Virtuality, Ron Moore’s post-BSG baby, made its premiere Friday night. Since I am pretty much the only one who watched, chances for this pilot movie to pan out are practically nil. And that’s too bad, because despite its borrowing every trope you can imagine, it’s pretty awesome. Not many shows actually dare to kill off a major character in the pilot (looking at you, Lost).
Virtuality follows the crew of the Phaeton, the world’s first warp-capable ship, which has been orbiting earth during a six-month test for a proposed ten-year mission in search of a habitable planet (we broke this one). Commander Pike (Pike? Really?) has been able to keep his crew together despite the filming of a real-time reality TV show about the mission, but after they pass the Go/No Go point and launch, it all goes to hell.
Virtuality opens like all good science fiction: with a holodeck episode. In this case, someone’s Civil War reenactment goes sour, thanks to a spy who shoots the crap out of our hero. Luckily, it’s not The Matrix (yet), and Commander Pike just pulls off the fancy sunglasses, notes the anomaly to the HAL-9000 ringer Jean and heads off for Exposition Rounds, sprinkled with confessionals from “Phaeton: Life on the Edge.”
There’s biologist Rika; married biomumbles Alice and Kenji; Manny and Val, who we know are a gay couple because they fight about cooking; Billie the computer scientist and TV host, who looks like she got a day off eighth grade to be on this mission; Meyer, ship doctor; Roger, reality-show producer and psychologist who got hired despite being a little fuzzy on conflict of interest; Jimmy, grumbling second-in-command; Jules, paranoid engineer; and prickly pilot
The introductions are crammed, but since it frees up the rest of the pilot for their characters to unfold, I’ll allow it (your mileage may vary). At first, the major stressors are the upcoming Go/No Go decision and Roger’s preoccupation with producing the show; Manny and Val complain about being portrayed as “bitchy queens” based on one fight, to which Roger claims he’s going to give viewers the conflict they want. He’s going to regret that one.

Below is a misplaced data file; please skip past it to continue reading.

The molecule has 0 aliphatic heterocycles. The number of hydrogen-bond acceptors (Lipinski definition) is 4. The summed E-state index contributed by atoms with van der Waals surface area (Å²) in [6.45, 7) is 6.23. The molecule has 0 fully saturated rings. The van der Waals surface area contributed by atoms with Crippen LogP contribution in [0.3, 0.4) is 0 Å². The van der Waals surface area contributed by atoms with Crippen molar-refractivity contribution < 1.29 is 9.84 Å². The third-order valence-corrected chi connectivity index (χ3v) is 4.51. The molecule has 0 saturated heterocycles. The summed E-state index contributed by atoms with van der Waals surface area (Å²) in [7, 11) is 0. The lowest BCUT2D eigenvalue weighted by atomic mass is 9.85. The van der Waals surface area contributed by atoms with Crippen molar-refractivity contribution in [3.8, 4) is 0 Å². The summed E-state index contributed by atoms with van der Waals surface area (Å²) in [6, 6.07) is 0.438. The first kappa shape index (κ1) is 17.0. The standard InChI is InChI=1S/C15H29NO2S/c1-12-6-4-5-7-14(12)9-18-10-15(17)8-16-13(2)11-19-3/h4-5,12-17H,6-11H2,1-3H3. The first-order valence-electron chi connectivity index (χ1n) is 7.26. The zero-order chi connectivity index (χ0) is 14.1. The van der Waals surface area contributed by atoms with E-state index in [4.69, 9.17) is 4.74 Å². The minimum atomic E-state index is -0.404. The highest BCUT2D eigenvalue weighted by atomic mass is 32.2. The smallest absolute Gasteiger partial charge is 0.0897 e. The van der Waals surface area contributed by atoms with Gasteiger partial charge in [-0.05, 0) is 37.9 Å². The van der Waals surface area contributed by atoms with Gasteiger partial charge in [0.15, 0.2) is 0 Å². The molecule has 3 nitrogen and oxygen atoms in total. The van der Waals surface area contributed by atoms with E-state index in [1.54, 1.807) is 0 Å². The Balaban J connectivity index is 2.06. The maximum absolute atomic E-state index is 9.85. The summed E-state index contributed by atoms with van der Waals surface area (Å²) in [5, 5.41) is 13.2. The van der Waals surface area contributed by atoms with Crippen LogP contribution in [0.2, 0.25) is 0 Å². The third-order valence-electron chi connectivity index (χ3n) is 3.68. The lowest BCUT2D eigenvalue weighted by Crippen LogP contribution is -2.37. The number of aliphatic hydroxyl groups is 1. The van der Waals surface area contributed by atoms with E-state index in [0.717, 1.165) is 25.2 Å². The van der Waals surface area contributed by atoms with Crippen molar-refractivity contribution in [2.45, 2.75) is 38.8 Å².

Pretty soon, their problems begin to stack up. Dr. Meyer gets Parkinson’s, which ship supplies can’t treat for extended periods; the Commander and Rika are doing the dirty under her husband’s nose, virtually; Earth’s climate situation is getting more dire; and that creepy blond guy won’t stop busting into people’s virtual modules and killing them.
The Commander, on the other hand, has a mysterious out-of-module experience that makes him too Zen to worry; he declares they are Go. Despite shows of reluctance, the vote’s unanimous. Everyone’s thrilled to be making the trip they’ve worked for.
Until Billie gets trapped in her module, locked out of computer assistance, and violently assaulted by the virtual creep.
When Roger calls a meeting to declare a moratorium on virtual modules for the duration of the voyage, the crew erupts and polarizes. They shout one another down about needing specifics, about whether the assault was as bad as she claimed, about how the assault is less worrying than its implications of haywire programming, about whether a virtual experience even counts as real, about what they’re going to do for ten years without escape. It’s chaotic, ugly, loud, tense, with no useful resolution and a lot of lingering animosity. (Nice job, show.) The Commander sure has a lot on his plate after that one!
However, since he’s blown out an airlock two minutes later while suiting up for a fix-it mission outside the ship, he doesn’t have to worry about it long.
I’ll admit it; I didn’t believe he was dead until they sealed his body in a Ziploc and shoved it in the morgue drawer for later. Then I cheered, because with that move, the show did what so few shows dare to doserve the story. Now the universally-disliked second-in-command gets punched to the top of the ladder, everyone doubts their safety (especially Jules, who knows someone had to have opened the airlock on purpose), Billie finds proof their virtual creep has crossed over, and in the camera control room, Roger watches footage of the Commander telling Roger’s wife “I love you” through the blast door.
Nice job, show.
Despite the eerily familiar neon-iris ship’s computer, the eerily-familiar virtual killer, and the eerily-familiar [your trope here], there’s more than enough plot here to keep the show going strong for a full season, and with twelve disparate personalities, there’s plenty of opportunity for conflict. And that’s good TV. Just ask Roger!
We probably won’t be seeing any more of this series (she said, shaking her fists at the sky), but the pilot-turned-feature-film is available on Hulu, if anyone wants to see what might have been.